Washington, DC, August 13, 2013 - This past February, Tom Di Liberto
, a Cornell University
undergraduate and Master’s in Meteorology graduate at Stony Brook University
(SBU)’s School of Marine and Atmospheric Sciences (SoMAS), won "America's Science Idol" competition at the American Association for the Advancement of Science
(AAAS) annual meeting in Boston, MA.
Winner Di Liberto - pictured above with (from right to left) competition host Chris Mooney and judges Indre Viskontas and Corey Powell - talked about the difficulty but importance of predicting the weather and ended with a hashtag, #weatherrespect, that perfectly summed up a well crafted presentation. Runner up Jenna Jadin presented on sex in the insect and human worlds.
Di Liberto, who won a number of awards including a trip Hollywood with the National Academy of Sciences’ Science and Entertainment Exchange
, is also pictured above with the competition host, two judges and four other contestants: (from left to right) Gillian Bowser, Joshua Schroeder, Maura Hahnenberger, and runner-up Jenna Jadin.
In October 2008, Di Liberto won the "Mattice Sea Great Scholar Travel Award" while conducting his graduate work under Dr. Brian Colle of SBU's Stony Book Storm Surge Team. Much of the Team's suite of research, which has received funding from New York Sea Grant
for well over a decade, took on a whole new level of importance during the past year due to Hurricane Sandy. For more, see the related news archives at www.nyseagrant.org/hurricane
For his Master’s thesis, Di Liberto included some of this research on storm surges affecting the New York metropolitan region. His studies focused on how accurately the new model predicts weather conditions during major storms such as Hurricane Gloria that struck Long Island in 1985.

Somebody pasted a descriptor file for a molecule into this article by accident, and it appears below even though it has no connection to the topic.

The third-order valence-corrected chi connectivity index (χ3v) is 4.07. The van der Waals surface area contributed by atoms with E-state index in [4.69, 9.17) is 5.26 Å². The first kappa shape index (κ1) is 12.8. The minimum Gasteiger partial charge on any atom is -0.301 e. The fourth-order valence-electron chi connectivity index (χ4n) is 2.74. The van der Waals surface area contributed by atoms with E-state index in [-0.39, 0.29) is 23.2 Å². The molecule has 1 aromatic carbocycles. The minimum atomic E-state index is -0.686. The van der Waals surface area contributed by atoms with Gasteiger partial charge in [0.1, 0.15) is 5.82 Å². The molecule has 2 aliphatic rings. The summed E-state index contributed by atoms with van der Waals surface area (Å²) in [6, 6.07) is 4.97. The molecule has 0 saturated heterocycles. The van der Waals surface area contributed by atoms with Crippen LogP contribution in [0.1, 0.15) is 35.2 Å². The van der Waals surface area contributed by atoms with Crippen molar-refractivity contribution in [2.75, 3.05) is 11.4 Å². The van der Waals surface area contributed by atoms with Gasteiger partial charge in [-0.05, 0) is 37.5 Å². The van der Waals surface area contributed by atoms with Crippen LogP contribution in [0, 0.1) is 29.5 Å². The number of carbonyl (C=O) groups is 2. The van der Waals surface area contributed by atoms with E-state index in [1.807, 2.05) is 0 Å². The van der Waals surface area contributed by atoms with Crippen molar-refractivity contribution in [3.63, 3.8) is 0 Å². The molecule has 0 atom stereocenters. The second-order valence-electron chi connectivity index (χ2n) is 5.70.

Dr. Jack Mattice, former Director of NYSG (left), presented the Mattice Sea Grant Scholar Travel Award in Fall 2008 to SBU SOMAS graduate student Tom Di Liberto. He used funds from his award to travel to Phoenix, Arizona where he presented the verification of the Stony Brook Storm Surge Model at the 89th Annual Meeting of the American Meteorological Society in January 2009. Photo by Barbara A. Branca
Born and raised on Long Island, Tom Di Liberto (pictured above) has been fascinated by the weather since he was a young child. Currently, he’s a meteorologist at the Climate Prediction Center at the National Oceanic and Atmospheric Administration, forecasting the weather for Africa, Central America, Hispaniola, and Central Asia with a focus on weather hazards that could affect food security. In addition, Tom conducts research on the use of satellite-derived rainfall estimates in these regions.
In his spare time, Tom is a devoted foodie who is currently learning how to make cheese. When he is not experimenting in the kitchen or trying to find the next great restaurant, he loves to follow his hometown sports teams: the Mets, Giants, Knicks, and Islanders.
— Compiled by Paul C. Focazio